• If you default on this loan, you can lose your home. This is not an unsecured personal loan. Mortgage lenders have the right to foreclose on your home if you default on this loan.
  • It will mean another bill on your plate. You will have to pay your first mortgage as well as your second mortgage every month.
  • You still have to qualify for it, and it will have the same requirements as a mortgage minus the down payment. Meeting the qualifications could be rough, especially if you’ve suffered any financial setbacks lately.

Should you get a second mortgage?

Second mortgages, and home equity loans in general, can be pretty useful. Getting a second mortgage could enable you to do a lot of things. Here are some of them.

Pay off credit card debt

If you have a high amount of credit card debt, a second mortgage could be a good idea. A home equity loan will allow you to get rid of the debt on your cards with funds you then pay off at a much lower rate. A second mortgage can also be useful for debt consolidation if you have other high-interest debt.

Covering revolving expenses

Do you have certain expenses you want to get rid of, at least not have to deal with for a while? Your home’s equity can help. Funds from a second mortgage can cover these expenses while you struggle with underemployment or pay off medical bills you hadn’t planned for.

Can you get a second mortgage if you have bad credit?

If you want to get another mortgage with bad credit, things are going to be rough. It is possible if you have enough equity in your home. However, you will often have to go to multiple lenders. Some lenders are more flexible with credit scores than others.

FAQ

Can you tell me how to get a second mortgage to buy another house?

Getting a second home loan can help you buy another house or a rental property. It is often a good way to get the down payment you need for the second home. To do this, you go through the standard application process for a second mortgage on your current home.

If your application’s approved, and if you have enough equity in your home, this should give you enough money for a down payment on your new home. If the only thing keeping you from qualifying for a mortgage on the new home was the missing down payment, you should now be good to go.

This is one common way that a second mortgage on a first home can help you qualify for a first mortgage on a second home.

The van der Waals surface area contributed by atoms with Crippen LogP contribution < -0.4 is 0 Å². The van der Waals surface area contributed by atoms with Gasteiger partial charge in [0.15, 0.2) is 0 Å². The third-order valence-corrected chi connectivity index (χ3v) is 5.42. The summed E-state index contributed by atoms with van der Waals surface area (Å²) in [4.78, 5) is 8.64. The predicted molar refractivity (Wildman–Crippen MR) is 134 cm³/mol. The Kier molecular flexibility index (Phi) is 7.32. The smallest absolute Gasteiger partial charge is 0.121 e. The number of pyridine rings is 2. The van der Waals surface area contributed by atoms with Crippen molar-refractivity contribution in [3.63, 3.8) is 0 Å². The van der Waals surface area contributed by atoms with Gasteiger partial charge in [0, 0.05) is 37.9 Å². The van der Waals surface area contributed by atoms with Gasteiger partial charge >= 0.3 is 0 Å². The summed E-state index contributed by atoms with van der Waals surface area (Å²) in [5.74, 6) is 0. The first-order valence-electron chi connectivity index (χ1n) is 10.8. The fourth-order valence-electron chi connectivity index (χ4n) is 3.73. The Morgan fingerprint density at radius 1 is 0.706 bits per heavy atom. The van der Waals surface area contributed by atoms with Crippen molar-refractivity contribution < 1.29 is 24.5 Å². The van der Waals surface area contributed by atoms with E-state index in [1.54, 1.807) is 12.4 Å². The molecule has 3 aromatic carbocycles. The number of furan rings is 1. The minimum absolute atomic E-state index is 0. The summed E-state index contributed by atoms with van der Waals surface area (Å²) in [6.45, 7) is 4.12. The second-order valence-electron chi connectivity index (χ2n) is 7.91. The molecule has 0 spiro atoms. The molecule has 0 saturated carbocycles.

Are you allowed to have 2 mortgages?

Yes, you are definitely allowed to have two mortgages. Plenty of people have multiple mortgages. Most mortgage lenders will allow for it, provided you can afford the payments and are willing to get mortgage insurance on both.

How much deposit do I need to buy a second home?

Most mortgage lenders will require a down payment of 10% before they’ll approve your application for loan to buy a second home. This is a minimum.

If you’re buying the second home purely as an investment, not as a residence, you may be asked for a 15% down payment. Your best bet may be to assume you will need 20% and prepare accordingly. Secondary home loans can have more stringent requirements.

Are second mortgage rates higher than first mortgage rates?

Generally speaking, second mortgage rates are going to be somewhat higher than primary mortgage rates. How much higher will vary from lender to lender and loan type to loan type.

Key takeaways

  • A second mortgage uses a lien on your home’s equity to pull a loan that is larger than most unsecured personal loans would be.
  • Second mortgages do not refinance your home, so they don’t replace your primary mortgage.
  • They are available in both a loan form as well as a line of credit.
  • Defaulting on your secondary mortgage can cause foreclosure, even if you are current on your primary mortgage payments.

The bottom line

A second mortgage is a good way to get a large personal loan against the equity of your home. Qualifying for a second home loan will be about as hard as qualifying for your first. Second mortgages can be standard loans or lines of credit.

Your second mortgage can be used however you think best, such as to buy an additional house or pay college tuition. However, taking on a second home loan has risks, most notably the risk of a foreclosure if you default. So, approach with a plan and a lot of caution. And make sure you shop around and find the best second mortgage for your needs.

Of course, finding the right mortgage can be daunting. But Super Money makes it easier. Before you decide to apply with one lender, make sure that you check out our lists of the best mortgage companies and read up on the best ways to ensure you get approved for your second mortgage.

Article Sources & Additional Reading
  1. A Checklist for Refinancing Your Mortgage — SuperMoney
  2. Complete Mortgage Guide — SuperMoney
  3. Is FICO The Only Credit Score I Need To Worry About? — SuperMoney
  4. The Definitive Guide to Mortgage Rates — SuperMoney
  5. What is a FICO score? — Consumer Financial Protection Bureau (CFPB)
  6. What Is a Secured Debt? — Nolo
  7. What Is a Silent Second Mortgage? – SuperMoney